Operation MOSHTARAK, the Afghan-led initiative to assert government authority in central Helmand province, has completed its first clearing operations, with ‘hot stabilization’ already underway in the UK area of operations.
UK Military spokesman Major General Gordon Messenger gave a comprehensive account of events on Operation MOSHTARAK over the past 24 to 48 hours at a press briefing in London on Sunday 14 February 2010.
Maj Gen Messenger set out the context. The Regional Command (South) plan for the south of Afghanistan has three phases: Phase one was to rearrange forces around Kandahar so as to improve security around the city and its routes, so improving freedom of movement of the people. Phase two, currently underway, was focused on securing the population in central Helmand. Phase three would involve sending forces back to Kandahar to support Government influence in the city and developing the capacity of the police.
There were three reasons for signaling the operation in Central Helmand in advance. First, to give the Taliban a choice. Second, to make the population aware that the operation was about to unfold. Third, it allowed a much greater level of Afghan involvement and ownership, and subsequently Afghan participation.
Afghans had been involved early on, and at all levels. The operation was briefed to President Karzai some weeks ago, and Governor Gulab Mangal had led Shuras beforehand. Afghan National Army (ANA) and Police were heavily involved in the planning.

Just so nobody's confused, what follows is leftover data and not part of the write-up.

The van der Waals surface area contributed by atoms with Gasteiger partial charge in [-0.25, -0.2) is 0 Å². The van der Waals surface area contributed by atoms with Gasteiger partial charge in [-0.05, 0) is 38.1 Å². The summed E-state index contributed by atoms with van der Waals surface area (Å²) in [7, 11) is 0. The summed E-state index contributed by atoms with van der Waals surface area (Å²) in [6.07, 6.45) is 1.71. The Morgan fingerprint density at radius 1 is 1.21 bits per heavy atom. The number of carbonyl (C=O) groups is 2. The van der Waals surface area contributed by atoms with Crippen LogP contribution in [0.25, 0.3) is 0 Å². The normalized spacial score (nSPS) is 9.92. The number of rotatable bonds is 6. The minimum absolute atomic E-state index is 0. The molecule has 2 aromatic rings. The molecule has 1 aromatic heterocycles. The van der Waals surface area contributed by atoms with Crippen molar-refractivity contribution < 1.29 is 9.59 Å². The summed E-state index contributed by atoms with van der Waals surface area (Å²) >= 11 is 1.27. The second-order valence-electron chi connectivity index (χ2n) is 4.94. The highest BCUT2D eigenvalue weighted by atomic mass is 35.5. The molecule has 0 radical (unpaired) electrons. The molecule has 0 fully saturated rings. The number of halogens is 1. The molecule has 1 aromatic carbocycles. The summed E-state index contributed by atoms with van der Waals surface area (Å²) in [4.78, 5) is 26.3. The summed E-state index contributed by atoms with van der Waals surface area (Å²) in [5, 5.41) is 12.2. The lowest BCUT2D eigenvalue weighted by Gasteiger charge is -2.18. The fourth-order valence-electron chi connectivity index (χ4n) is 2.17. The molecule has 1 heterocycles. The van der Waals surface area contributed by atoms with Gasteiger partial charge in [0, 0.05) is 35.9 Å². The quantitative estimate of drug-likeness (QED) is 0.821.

The Major General explained that the operations were broadly about expanding security and Afghan Government influence to the areas of Chah-e-Anjir, Western Babaji – otherwise known as the PEAR, Trikh Nawa, and Marjah. Without these areas being cleared, stabilization operations in the area would have been vulnerable.
Shaping operations had begun before the start of Operation MOSHTARAK. A US Task Force had secured Five-Ways Junction and crossing points along Canal 56.
At the same time the Household Cavalry and Danish Leopard Tanks conducted operations in the Bolan Desert to safeguard the area around Lashkar Gah and disrupt insurgents’ freedom of movement to the East.
The Scots Guards had isolated key aras in South Nad Ali, and Task Force Leatherneck had conducted shaping operations to isolate Marjah and secured key lines of communication to support civilian freedom of movement.
Overnight on 12 and 13 February, 1/3/201 Afghan National Army and a Company of 1 Royal Welsh had conducted air insertion into the Chah-e-Anjir Triangle. A Company Group also of 1 Royal Welsh had gone into Western Babaji, and a combined force of ANA and USMC had conducted air assaults against multiple objectives in central Marjah.